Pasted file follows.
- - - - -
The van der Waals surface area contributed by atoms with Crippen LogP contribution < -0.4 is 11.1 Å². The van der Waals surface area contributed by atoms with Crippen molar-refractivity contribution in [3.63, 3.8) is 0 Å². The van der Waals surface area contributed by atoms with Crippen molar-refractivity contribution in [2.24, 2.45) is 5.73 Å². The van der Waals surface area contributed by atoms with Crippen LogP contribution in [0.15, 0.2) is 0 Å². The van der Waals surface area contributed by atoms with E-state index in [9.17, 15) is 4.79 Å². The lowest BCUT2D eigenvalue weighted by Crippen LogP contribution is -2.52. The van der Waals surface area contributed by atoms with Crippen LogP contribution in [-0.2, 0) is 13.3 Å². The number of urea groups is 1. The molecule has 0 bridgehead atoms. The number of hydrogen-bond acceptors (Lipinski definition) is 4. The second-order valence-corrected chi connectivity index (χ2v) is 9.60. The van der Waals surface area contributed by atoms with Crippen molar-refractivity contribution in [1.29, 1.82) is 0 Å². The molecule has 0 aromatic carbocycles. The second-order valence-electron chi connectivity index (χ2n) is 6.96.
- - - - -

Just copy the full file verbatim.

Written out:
The van der Waals surface area contributed by atoms with Crippen LogP contribution < -0.4 is 11.1 Å². The van der Waals surface area contributed by atoms with Crippen molar-refractivity contribution in [3.63, 3.8) is 0 Å². The van der Waals surface area contributed by atoms with Crippen molar-refractivity contribution in [2.24, 2.45) is 5.73 Å². The van der Waals surface area contributed by atoms with Crippen LogP contribution in [0.15, 0.2) is 0 Å². The van der Waals surface area contributed by atoms with E-state index in [9.17, 15) is 4.79 Å². The lowest BCUT2D eigenvalue weighted by Crippen LogP contribution is -2.52. The van der Waals surface area contributed by atoms with Crippen LogP contribution in [-0.2, 0) is 13.3 Å². The number of urea groups is 1. The molecule has 0 bridgehead atoms. The number of hydrogen-bond acceptors (Lipinski definition) is 4. The second-order valence-corrected chi connectivity index (χ2v) is 9.60. The van der Waals surface area contributed by atoms with Crippen molar-refractivity contribution in [1.29, 1.82) is 0 Å². The molecule has 0 aromatic carbocycles. The second-order valence-electron chi connectivity index (χ2n) is 6.96.